Olga Milczyńska individually (and together with Irina Grinshina, in their shared August Design Studio) proves that ceramics can combine art with craftsmanship.
Olga Milczyńska was born in 1982 in Zabrze. In Kraków, she studied fashion design; she also studied at Jagiellonian University, the University of Fine Arts in Poznań and the ceramics department at the Royal Danish Academy of Fine Arts. While her studies helped her acquire theoretical knowledge, her practical knowledge came from working with well-known ceramic artists. Milczyńska had the opportunity to work with Marek Cecuła, Kim Daewoong from South Korea, Anne Mette Hjortshoj from Denmark, Martin McWilliam from Germany, Mai and Nicolas Rousseau from France and Nic Collins from Great Britain.
From the beginning, Milczyńska’s works bordered art and craftsmanship. Her works often are not traditional; instead, they rather classify as installations. Through the use of ceramic materials (created by the artist, or sometimes found, such as bricks fished from the river), Milczyńska works with the topics that interest her – the passage of time and tradition. Her works have been shown at numerous exhibitions and festivals. In 2010, in Bornholm (where the Royal Danish Academy of Fine Arts resides), she showed off her collection of bricks, collected from oceans and river banks, showing off how time and water affect them, the rhythm of waves and the – symbolic – passage of time. For the sculptures created for Nexo Sculpture Park in 2012, Milczyńska used blue cement to combine new bricks and those she had found, posing questions about the nature of entropy, construction and destruction. In 2015, in the Łęctwo Gallery in Poznań, you could view a collection of the artist’s ceramic works, in which she studied the process of gaining experience and knowledge, as well as the process of making mistakes.
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Questions about time and tradition are not only relegated to her works, but to her teaching experience at the School of Form, where she has lectured since her graduation. In 2014, alongside a group of lecturers and students from the School of Form, Milczyńska began a collaboration with the Pottery Centre in Medynia Głogowska, in the Podkarpackie Voivodeship. The purpose of the collaboration was to exchange experiences and knowledge between the students and those interested in traditional pottery from around Medynia Głogowska – and in a wider context, it was an attempt to bolster up the dying art of traditional pottery making, learn its secrets, and its possibilities when combined with contemporary design.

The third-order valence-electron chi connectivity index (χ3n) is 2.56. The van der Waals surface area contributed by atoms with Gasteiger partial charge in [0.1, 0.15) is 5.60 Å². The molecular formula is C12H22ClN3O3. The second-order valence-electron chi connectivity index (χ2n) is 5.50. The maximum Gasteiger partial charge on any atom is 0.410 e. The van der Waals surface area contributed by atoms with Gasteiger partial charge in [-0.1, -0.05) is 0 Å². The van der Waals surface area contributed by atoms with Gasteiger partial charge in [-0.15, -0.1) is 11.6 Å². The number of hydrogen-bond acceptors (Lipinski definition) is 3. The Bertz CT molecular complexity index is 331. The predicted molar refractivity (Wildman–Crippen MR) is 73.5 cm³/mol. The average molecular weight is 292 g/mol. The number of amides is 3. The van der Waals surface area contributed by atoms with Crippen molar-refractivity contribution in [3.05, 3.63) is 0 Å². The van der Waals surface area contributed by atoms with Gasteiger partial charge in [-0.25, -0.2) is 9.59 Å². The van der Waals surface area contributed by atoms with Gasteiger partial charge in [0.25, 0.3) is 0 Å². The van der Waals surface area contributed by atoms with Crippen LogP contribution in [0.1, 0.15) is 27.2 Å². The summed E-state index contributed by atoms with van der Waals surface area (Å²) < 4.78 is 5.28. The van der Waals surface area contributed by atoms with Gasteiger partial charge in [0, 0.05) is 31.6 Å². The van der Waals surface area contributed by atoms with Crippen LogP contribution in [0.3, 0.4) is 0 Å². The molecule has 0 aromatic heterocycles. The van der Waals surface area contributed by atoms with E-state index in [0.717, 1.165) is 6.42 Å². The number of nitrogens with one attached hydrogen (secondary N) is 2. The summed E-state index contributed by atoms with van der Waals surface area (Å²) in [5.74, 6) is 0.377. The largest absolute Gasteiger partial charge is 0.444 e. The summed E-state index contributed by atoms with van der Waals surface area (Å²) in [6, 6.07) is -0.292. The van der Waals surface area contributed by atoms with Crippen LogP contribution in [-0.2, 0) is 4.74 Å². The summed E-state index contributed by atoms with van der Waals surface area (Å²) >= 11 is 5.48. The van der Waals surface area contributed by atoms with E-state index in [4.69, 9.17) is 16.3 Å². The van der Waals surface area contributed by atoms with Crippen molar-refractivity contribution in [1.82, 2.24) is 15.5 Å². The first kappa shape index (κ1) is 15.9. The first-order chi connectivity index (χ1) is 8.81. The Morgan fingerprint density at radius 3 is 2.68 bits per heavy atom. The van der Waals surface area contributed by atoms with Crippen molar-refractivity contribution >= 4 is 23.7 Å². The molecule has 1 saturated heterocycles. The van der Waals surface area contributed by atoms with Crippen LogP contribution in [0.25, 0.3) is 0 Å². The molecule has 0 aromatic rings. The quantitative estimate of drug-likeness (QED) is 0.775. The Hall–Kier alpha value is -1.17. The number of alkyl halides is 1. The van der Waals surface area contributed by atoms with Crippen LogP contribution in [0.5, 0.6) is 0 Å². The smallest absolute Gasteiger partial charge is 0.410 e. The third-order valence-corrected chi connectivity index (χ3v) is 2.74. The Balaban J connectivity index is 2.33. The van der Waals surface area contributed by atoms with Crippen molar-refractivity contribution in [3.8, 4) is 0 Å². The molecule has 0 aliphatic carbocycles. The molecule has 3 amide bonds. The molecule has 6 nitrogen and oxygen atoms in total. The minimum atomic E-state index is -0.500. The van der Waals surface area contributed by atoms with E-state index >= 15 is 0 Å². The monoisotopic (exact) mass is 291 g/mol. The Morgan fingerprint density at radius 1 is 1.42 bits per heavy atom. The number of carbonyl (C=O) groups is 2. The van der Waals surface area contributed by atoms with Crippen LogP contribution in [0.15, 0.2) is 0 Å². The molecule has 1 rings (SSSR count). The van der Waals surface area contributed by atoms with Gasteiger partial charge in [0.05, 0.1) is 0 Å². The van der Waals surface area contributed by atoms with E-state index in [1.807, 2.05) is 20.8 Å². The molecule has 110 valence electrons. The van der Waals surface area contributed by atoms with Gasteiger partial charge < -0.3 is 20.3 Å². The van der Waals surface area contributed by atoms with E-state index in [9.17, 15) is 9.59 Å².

During the project in Medynia Głogowska, Milczyńska began a closer collaboration with one of her students, the photographer and ceramicist Irina Grishina, who originally hails from the Kamchatka Peninsula. In 2016, they created the August Design Studio (the name comes from the month of its creation, but also from August Sander, a 19th and 20th-century photographer, whose works both artists admire). Their combined creation, inspired by their time in Medynia Głogowska, is a set of ceramic plates fired in a traditional, wood-burning kiln. In 2016, the plates received the ‘Must Have’ award at Łódź Design Festival. The designers have also created other ceramic dishes and items together, including cups – you can see their individual styles in the works, from their cups to air humidifiers, whose shape echoes the characteristic mountain rangers in the Kamchatka Peninsula. The August Design Studio creates more than plates and cups, however; they also make shelves and lamps.
Olga Milczyńska’s individual projects, as well as the ones created under the ‘August’ brand, were presented at many exhibitions and fairs. Her collection, Birds, made up of two differently sized cups, egg holders and two bowls, designed by the August and Tabanda Design Studios, won the ‘Must Have’ Award at the 2017 Łódź Design Festival.
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